Directed by Maria Sødahl and based on a true story, Hope is a heart-wrenching film that will leave you emotionally devastated. We’re seated right next to Anja on her roller coaster ride of emotions. We feel her fear, her pain and her paranoia. End-of-life situations are complicated and messy. I love that Sødahl’s film doesn’t tie up everything neatly into a big bow. Instead she allows the viewer to see the bad and the good and every shade in between. Hovig is more than capable to take us on her character’s journey and delivers a breathtaking performance. Skarsgård’s solemn delivery pairs beautifully with Hovig’s. It’s through his tender approach and his support of Anja that we have some emotional foundation.
The story is told over Christmas and New Year’s when the holidays delay access to specialists and puts pressure on Anja to make the season a happy one for her children. I thought the time frame to be an ingenious touch which elevated the stakes in Anja’s story. Hope is a film you may want to avoid and I almost did myself. But I’m so glad I gave over 2 hours of my life so a beautiful film could break my heart.
Hope had its world premiere at the 2019 Toronto International Film Festival as part of their Discovery series.
Update: Hope will have a virtual theatrical release on April 16th, 2021.
The ocean depths hold many secrets. Marine biologist Siobhán (Hermione Corfield) has devoted her young career to studying the patterns of ocean life in an effort to take the mystery out of the sea. Little does she know that a sea creature awaits her, beyond the scope of anything she has ever studied or could ever know.
Siobhán joins a fishing trawler manned by married couple Freya (Connie Nielsen) and Gerard (Dougray Scott). Fisherman are incredibly superstitious and Siobhán’s red hair is a sign that they’re in for some bad luck. Also on the vessel are a trio of fisherman Sudi (Eli Bouakaze), Johnny (Jack Hickey) and Ciara (Olwen Fouere) as well as fellow scientist Omid (Ardalan Esmaili). Siobhán is quiet, serious and anti-social and the spirited Johnny starts to bring her out of her shell. The bad luck rears its ugly head when a luminous creature that spews a blue slime, latches its tentacles onto the boat. Siobhán, the only one on board equipped for scuba diving, meets the creature face to face. The shipmates soon learn that the creature has wiped out the crew of another trawler and they’re next. One by one the creature exposes its blue slime into open wounds, laying its eggs that explode out of its victims. Will the crew be able to escape in time before the creature infects them all?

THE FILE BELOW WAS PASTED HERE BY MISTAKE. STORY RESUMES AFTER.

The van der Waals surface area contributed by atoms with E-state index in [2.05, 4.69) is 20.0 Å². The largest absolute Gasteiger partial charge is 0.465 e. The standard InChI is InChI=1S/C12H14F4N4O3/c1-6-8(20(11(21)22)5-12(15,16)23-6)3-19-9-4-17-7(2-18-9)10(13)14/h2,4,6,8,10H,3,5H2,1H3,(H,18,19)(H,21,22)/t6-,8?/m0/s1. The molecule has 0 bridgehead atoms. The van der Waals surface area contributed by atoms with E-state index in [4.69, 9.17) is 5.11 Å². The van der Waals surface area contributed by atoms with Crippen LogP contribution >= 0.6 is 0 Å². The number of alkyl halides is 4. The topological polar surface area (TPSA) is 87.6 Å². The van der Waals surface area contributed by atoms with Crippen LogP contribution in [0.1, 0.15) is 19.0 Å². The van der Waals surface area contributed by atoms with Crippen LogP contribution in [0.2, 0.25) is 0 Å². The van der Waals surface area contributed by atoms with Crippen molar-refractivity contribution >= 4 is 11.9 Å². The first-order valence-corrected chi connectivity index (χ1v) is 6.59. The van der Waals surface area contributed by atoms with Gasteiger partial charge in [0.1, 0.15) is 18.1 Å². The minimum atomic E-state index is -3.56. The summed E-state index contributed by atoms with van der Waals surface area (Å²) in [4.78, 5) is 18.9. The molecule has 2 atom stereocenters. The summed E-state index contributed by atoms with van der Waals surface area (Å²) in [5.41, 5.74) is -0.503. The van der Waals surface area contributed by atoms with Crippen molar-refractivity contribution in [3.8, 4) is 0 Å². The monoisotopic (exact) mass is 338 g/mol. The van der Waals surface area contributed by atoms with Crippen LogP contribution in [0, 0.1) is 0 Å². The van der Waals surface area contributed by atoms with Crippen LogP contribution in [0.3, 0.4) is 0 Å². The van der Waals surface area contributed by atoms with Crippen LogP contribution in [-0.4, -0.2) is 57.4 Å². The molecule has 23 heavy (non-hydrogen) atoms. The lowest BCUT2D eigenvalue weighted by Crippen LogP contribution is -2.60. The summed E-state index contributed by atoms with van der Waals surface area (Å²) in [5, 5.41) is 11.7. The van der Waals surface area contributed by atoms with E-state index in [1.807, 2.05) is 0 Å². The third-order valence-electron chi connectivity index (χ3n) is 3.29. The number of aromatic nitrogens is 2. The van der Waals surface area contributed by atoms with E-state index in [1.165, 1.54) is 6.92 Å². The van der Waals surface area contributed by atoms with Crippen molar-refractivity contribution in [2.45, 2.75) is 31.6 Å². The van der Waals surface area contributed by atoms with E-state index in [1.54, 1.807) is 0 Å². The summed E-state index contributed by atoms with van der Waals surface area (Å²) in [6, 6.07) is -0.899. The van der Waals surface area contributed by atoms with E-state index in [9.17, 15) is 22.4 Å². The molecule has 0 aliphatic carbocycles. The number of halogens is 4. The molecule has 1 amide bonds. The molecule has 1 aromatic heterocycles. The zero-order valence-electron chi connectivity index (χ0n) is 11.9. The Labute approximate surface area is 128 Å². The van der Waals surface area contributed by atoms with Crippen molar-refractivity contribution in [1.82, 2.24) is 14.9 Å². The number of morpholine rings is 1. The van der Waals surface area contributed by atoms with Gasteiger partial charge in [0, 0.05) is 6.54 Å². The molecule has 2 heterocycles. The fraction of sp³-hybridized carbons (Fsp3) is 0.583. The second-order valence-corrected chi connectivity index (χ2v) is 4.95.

Sea Fever feels both classic and brand new. It’s in the same vein of those classic sci-fi thrillers where the creature serves a vessel to help tell a very human story. Writer and director Neasa Hardiman offers a slick and emotionally devastating story. There are so many themes that come bubbling up to the surface. Man versus nature, fear of the unknown, the importance of social bonds, and self-sacrifice for a greater cause.
There are no stereotypes. Everyone is their own character, true to themselves and not a pawn for the sake of the story. Siobhán is a fascinating protagonist and Hermione Corfield does her justice. Studious, smart and emotionally distant, we see her grow over time as she becomes the film’s hero. It’s great to see what a woman director/writer can do with a science fiction story featuring a strong female lead. Sea Fever had me enthralled. I usually don’t go for this genre but I’m glad I took a chance on this film. It’s thrilling in a quiet way. It’s not splashy, doesn’t depend on elaborate action sequences or fancy special effects (although the special effects it does have are pretty slick). Instead it latches on to its characters and won’t let go.
Sea Fever had its world premiere at the 2019 Toronto International Film Festival as part of their Discovery series.